South Africa’s upstart lenders are leveraging their low-cost advantage to challenge the dominance of bigger and more established rivals by turning the “market on its head,” according to a report.
A cohort of newly-licensed entrants including Bank Zero and African Rainbow Capital Investments Ltd.’s TymeBank are able to offer the “same services as traditional banks, but at a fraction of the price,” the Solidarity Research Institute said.
TymeBank, backed by billionaire Patrice Motsepe, is able to process a set of 25 transactions at a cost almost 85% less than the traditional banks, the report found.
“It seems that a revolution is taking place in the banking sector,” said Theuns du Buisson, economic researcher at Solidarity, which is affiliated with a South African trade union. “I would not be surprised if the new banks become big banks as well within a few years.”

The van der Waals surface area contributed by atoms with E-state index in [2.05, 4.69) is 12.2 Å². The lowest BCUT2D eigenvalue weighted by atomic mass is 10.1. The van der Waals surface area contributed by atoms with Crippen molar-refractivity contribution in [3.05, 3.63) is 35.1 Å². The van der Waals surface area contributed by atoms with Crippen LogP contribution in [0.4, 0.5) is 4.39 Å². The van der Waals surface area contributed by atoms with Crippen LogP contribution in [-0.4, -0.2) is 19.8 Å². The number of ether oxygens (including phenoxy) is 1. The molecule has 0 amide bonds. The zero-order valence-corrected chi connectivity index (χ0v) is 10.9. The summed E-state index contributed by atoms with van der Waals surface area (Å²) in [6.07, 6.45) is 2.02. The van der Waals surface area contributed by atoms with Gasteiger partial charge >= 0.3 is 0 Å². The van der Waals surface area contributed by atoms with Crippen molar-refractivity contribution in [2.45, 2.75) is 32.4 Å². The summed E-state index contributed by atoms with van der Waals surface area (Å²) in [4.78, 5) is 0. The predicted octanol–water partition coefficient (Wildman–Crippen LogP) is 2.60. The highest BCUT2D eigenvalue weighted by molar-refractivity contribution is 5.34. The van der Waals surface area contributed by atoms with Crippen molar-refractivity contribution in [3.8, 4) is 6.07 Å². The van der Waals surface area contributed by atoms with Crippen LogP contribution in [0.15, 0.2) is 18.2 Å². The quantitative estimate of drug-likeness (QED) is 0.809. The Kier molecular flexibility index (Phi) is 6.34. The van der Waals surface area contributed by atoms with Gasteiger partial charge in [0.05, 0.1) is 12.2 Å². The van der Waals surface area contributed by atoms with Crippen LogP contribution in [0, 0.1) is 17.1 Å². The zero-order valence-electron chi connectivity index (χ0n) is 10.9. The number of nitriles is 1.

The dominance of South Africa’s biggest banks is fraying in the face of competition from newcomers dangling zero-fee offerings and perks like ultra-low-cost money transfers.
While the price differential could make traditional lenders more vulnerable at a time of elevated inflation and sluggish growth, South Africa’s five largest banks — a group that includes Standard Bank Group Ltd., and FirstRand Ltd. — still control more than 90% of banking assets in the country.
But shifts in consumer behaviour could make them more vulnerable in the aftermath of the pandemic. In South Africa, the number of digitally-active bank clients has increased by a quarter on a combined basis between the second half of 2019 and the first six months of last year, PwC said in a recent report.
“Banks are increasingly differentiating themselves based on additional services,” Du Buisson said. “Even when compared to the cheapest accounts of the traditional banks, those with branches, the traditional banks are lagging far behind.”